Court name
Supreme Court
Case number
SA 22 of 2020
Title

Krucor Investment Holdings (Pty) Ltd t/a Professional Farming v Kwenani (SA 22 of 2020) [2022] NASC 22 (13 July 2022);

Media neutral citation
[2022] NASC 22
Headnote and holding:

The appellant and the respondent in this appeal were parties to a lease agreement of an agricultural land. The duration of the agreement was nearly ten years, from 1 May 2003 to 30 April 2013. In terms of clause 1.2 of the lease agreement, if the lessee (appellant) elects to renew the lease agreement for a further period, the rent amount payable by the lessee shall be re-negotiated. The appellant through its managing director (Mr Krüger) approached the respondent prior to the initial lease period running out and in terms of clause 1.2 of the lease agreement indicated to the respondent that it intended to exercise its options to renew the lease agreement – the appellant also suggested a new rental amount. The respondent rejected the suggested rental amount and indicated that she would accept an amount of N$102 000 per annum which translated into N$8500 per month. The appellant thought this amount was exorbitant, unreasonable and not acceptable – although it was considering it and would later accept it. In the interim, the respondent withdrew the offer of N$102 000 rental per annum and placed the appellant on terms to either accept or reject a rental of N$20 000 per month by a certain date. Appellant rejected the latter offer as being outlandish and accused the respondent of negotiating in bad faith – claimed that as the previous offer was withdrawn in bad faith, it was still open to it to accept that offer which is what it purported to do through a letter by its Mr Krüger to the respondent. Appellant remained in occupation of the farm land and tendered rental of N$8500 per month which was refused by the respondent. Consequently, the respondent instituted an action against the appellant in the High Court for the eviction of the appellant from the premises, and an order ‘for payment of N$20 000 per month for occupational rent computed from May 2013’ up to the date the appellant vacates her farm. The court a quo found in favour of the respondent, granting her the orders sought with interest in respect of the occupational rent. The appellant noted an appeal against the court a quo’s order.

 

When the matter was argued on appeal, the appellant had already vacated the leased property on 19 November 2020. It withdrew its argument against the court a quo’s eviction order and the finding that the renewal clause did not constitute a valid option. The only issue this Court was seized with was the order of occupational rent – should the court find for the respondent, appellant would be liable for the payment of ‘occupational rent’ and such rent is to be calculated from 1 May 2013 to 19 November 2020 (ie seven years, six months and 19 days).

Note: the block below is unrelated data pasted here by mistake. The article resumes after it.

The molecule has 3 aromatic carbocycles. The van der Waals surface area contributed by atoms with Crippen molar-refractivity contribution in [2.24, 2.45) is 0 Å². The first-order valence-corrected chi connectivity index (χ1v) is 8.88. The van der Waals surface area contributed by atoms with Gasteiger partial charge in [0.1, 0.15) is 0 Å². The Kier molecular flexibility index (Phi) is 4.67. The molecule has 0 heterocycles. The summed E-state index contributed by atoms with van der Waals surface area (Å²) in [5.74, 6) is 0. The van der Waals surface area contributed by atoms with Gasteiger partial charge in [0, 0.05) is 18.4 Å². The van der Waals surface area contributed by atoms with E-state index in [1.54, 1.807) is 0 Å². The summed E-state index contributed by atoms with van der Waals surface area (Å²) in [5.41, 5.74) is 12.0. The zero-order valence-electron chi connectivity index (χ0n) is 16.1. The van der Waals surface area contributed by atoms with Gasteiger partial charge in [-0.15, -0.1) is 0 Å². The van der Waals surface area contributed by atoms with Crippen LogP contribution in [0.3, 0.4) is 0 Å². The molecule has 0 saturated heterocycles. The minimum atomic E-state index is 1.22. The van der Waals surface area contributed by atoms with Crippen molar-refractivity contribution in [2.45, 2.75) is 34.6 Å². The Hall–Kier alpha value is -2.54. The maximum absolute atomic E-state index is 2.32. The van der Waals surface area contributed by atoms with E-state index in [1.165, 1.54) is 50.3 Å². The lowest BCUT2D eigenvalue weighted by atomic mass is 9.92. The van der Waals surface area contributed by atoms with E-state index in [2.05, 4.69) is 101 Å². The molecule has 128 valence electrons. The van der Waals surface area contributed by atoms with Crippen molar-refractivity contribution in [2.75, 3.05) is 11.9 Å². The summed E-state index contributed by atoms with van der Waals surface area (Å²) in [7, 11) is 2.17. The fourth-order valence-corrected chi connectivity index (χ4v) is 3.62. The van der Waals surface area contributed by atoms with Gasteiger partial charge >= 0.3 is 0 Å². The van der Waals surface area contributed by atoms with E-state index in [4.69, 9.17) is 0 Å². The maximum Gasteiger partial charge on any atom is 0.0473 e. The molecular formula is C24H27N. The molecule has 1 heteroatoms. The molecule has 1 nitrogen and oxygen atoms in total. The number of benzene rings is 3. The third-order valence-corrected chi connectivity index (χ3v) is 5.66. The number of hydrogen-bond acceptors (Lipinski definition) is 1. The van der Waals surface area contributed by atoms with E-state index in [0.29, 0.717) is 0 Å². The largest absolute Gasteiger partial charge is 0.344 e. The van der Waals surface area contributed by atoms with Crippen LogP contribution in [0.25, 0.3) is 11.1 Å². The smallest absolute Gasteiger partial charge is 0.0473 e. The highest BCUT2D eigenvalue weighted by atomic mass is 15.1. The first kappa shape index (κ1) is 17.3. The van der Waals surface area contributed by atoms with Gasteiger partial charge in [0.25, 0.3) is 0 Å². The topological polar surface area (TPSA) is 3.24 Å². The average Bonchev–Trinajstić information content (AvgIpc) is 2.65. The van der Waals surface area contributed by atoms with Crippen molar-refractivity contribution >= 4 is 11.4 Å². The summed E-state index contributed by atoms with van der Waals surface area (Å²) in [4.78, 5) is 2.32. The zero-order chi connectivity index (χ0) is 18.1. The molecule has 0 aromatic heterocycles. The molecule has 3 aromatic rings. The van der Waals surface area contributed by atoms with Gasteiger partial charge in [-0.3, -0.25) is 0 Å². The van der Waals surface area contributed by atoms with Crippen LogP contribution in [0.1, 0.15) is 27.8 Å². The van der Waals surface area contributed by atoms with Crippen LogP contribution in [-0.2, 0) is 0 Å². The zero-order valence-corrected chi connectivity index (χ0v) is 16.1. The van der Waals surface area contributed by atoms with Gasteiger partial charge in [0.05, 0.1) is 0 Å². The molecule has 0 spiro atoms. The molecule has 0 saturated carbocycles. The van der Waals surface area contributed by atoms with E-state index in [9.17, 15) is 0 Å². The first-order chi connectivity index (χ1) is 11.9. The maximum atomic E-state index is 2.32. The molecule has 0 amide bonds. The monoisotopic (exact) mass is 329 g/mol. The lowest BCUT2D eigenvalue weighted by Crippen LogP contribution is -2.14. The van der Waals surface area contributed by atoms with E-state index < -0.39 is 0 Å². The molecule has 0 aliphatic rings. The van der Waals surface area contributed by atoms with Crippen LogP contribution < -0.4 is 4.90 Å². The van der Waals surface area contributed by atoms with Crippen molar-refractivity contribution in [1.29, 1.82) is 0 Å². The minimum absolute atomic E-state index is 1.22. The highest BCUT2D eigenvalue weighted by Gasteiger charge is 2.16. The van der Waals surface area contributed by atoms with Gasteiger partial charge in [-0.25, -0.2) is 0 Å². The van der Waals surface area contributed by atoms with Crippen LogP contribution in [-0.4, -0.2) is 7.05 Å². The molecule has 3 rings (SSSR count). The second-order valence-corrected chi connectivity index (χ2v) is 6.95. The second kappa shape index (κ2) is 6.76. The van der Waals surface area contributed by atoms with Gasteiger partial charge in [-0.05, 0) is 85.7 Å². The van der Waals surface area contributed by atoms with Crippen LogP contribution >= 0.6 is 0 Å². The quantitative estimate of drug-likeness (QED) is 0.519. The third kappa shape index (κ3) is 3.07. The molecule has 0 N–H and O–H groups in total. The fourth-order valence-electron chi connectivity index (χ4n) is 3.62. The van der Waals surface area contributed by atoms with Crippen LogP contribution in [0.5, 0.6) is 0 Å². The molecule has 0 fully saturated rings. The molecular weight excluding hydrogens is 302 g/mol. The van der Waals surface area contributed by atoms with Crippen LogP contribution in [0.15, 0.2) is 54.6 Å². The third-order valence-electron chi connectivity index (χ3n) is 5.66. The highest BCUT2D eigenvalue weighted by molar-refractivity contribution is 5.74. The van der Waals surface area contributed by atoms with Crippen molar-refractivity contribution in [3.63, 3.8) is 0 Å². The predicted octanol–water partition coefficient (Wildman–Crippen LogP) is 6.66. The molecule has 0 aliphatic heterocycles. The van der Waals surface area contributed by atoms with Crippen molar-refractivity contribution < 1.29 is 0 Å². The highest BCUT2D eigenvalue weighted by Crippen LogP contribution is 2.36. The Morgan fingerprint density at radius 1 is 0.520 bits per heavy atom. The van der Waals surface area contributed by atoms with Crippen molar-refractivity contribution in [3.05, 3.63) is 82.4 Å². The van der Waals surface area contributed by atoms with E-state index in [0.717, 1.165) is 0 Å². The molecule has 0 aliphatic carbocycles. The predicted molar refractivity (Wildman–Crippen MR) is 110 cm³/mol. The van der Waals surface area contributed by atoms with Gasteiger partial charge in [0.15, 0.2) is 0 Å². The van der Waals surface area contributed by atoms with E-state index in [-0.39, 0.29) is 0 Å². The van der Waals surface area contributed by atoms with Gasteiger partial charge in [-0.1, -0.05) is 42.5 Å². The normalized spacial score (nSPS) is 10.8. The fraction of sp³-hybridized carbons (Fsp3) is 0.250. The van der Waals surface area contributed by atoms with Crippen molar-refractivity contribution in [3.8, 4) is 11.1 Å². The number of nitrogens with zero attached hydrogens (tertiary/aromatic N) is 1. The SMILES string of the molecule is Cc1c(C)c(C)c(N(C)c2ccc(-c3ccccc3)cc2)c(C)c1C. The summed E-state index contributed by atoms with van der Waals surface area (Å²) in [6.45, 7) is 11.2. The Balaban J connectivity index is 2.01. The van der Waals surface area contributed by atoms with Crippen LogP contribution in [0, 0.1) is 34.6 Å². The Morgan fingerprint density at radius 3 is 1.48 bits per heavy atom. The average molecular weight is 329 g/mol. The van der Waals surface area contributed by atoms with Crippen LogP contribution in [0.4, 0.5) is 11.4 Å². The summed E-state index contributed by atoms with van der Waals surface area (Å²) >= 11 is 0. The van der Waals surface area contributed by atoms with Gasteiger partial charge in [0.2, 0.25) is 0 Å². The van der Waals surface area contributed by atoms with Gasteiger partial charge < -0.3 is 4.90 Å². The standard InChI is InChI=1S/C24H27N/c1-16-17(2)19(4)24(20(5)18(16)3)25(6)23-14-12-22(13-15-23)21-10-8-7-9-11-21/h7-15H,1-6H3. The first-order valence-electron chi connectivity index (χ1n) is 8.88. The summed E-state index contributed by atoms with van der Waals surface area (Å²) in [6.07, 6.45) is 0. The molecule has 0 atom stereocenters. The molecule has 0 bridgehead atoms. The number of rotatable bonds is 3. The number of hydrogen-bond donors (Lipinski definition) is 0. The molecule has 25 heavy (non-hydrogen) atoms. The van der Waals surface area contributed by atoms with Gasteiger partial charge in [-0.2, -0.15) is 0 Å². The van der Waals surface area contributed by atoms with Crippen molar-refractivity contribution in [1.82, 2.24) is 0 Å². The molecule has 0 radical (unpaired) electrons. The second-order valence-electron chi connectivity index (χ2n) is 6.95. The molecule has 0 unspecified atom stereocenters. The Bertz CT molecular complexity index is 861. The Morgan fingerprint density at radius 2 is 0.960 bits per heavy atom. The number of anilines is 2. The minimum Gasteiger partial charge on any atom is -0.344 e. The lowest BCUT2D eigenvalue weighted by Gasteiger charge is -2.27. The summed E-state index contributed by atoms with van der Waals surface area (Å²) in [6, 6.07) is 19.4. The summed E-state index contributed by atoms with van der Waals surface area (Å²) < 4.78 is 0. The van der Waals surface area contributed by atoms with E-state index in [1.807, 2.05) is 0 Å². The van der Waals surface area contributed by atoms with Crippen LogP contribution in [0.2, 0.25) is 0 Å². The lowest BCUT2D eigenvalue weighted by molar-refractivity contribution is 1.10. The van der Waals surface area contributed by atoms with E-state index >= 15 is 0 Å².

The respondent argued that since the notice of appeal is only directed at the whole of the court order a quo and not against the judgment a quo; and as there is no order for damages, the appellant cannot raise the issue of reasonableness of the award of ‘occupational rent’ on appeal. The respondent further argued that her case was never one of damages – she submitted that her case is one of the vindication of property rights pursuant to Art 16 of the Namibian Constitution. This being the first time respondent raises the constitutional claim in the matter.

 

Held that, whereas there is a difference in meaning between a judgment and an order – this is irrelevant in the present matter. Normally, actions or trial matters are concluded by judgments, whereas applications are concluded by orders. This is however not cast in stone. What is clear is that one cannot appeal against the reasons of a judgment or order only.

 

Held that, in the present matter there is no doubt as to the ground of attack against the judgment and the respondent’s attempt to obfuscate by a submission based on pedantic literal semantics cannot be accepted.

 

Held further that, respondent’s constitutional claim should have been raised in the court a quo and canvassed there - it cannot be raised as a legal point in this court as this would be prejudicial to the appellant.

 

Held that, this court agrees with appellant’s submission that whatever respondent may choose to call her claim as framed, it is a claim for the wrongful holding over of properties subsequent to the termination of a lease as envisaged in the common law.

 

Held that, the stance taken by the respondent in her replication that ‘it is not for the defendant [appellant] to determine what is reasonable and what is not reasonable rent for the plaintiff’s [respondent’s] properties. Plaintiff is in law entitled to demand any amount she deems reasonable as rent amount for her properties has no legal foundation. In the context of the claim against appellant, it is for the court to determine on the evidence presented to it what damages the holding over by the appellant caused the respondent where the parties could not agree.